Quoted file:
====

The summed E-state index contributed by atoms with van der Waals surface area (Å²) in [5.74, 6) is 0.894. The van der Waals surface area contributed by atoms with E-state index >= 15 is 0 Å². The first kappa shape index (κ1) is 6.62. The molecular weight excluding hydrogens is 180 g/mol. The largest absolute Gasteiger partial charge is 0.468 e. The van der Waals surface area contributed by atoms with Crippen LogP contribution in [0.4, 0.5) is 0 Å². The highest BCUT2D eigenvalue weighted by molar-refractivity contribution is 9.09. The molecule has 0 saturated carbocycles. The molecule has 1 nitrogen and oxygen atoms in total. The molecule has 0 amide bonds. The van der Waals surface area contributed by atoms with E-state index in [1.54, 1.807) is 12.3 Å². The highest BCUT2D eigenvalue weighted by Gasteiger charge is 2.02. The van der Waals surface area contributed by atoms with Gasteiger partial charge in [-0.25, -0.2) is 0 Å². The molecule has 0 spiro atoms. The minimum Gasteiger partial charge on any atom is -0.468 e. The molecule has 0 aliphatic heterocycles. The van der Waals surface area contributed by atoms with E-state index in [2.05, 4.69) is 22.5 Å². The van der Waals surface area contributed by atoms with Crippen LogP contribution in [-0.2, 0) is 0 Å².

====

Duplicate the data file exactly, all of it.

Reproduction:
The summed E-state index contributed by atoms with van der Waals surface area (Å²) in [5.74, 6) is 0.894. The van der Waals surface area contributed by atoms with E-state index >= 15 is 0 Å². The first kappa shape index (κ1) is 6.62. The molecular weight excluding hydrogens is 180 g/mol. The largest absolute Gasteiger partial charge is 0.468 e. The van der Waals surface area contributed by atoms with Crippen LogP contribution in [0.4, 0.5) is 0 Å². The highest BCUT2D eigenvalue weighted by molar-refractivity contribution is 9.09. The molecule has 0 saturated carbocycles. The molecule has 1 nitrogen and oxygen atoms in total. The molecule has 0 amide bonds. The van der Waals surface area contributed by atoms with E-state index in [1.54, 1.807) is 12.3 Å². The highest BCUT2D eigenvalue weighted by Gasteiger charge is 2.02. The van der Waals surface area contributed by atoms with Gasteiger partial charge in [-0.25, -0.2) is 0 Å². The molecule has 0 spiro atoms. The minimum Gasteiger partial charge on any atom is -0.468 e. The molecule has 0 aliphatic heterocycles. The van der Waals surface area contributed by atoms with E-state index in [2.05, 4.69) is 22.5 Å². The van der Waals surface area contributed by atoms with Crippen LogP contribution in [-0.2, 0) is 0 Å².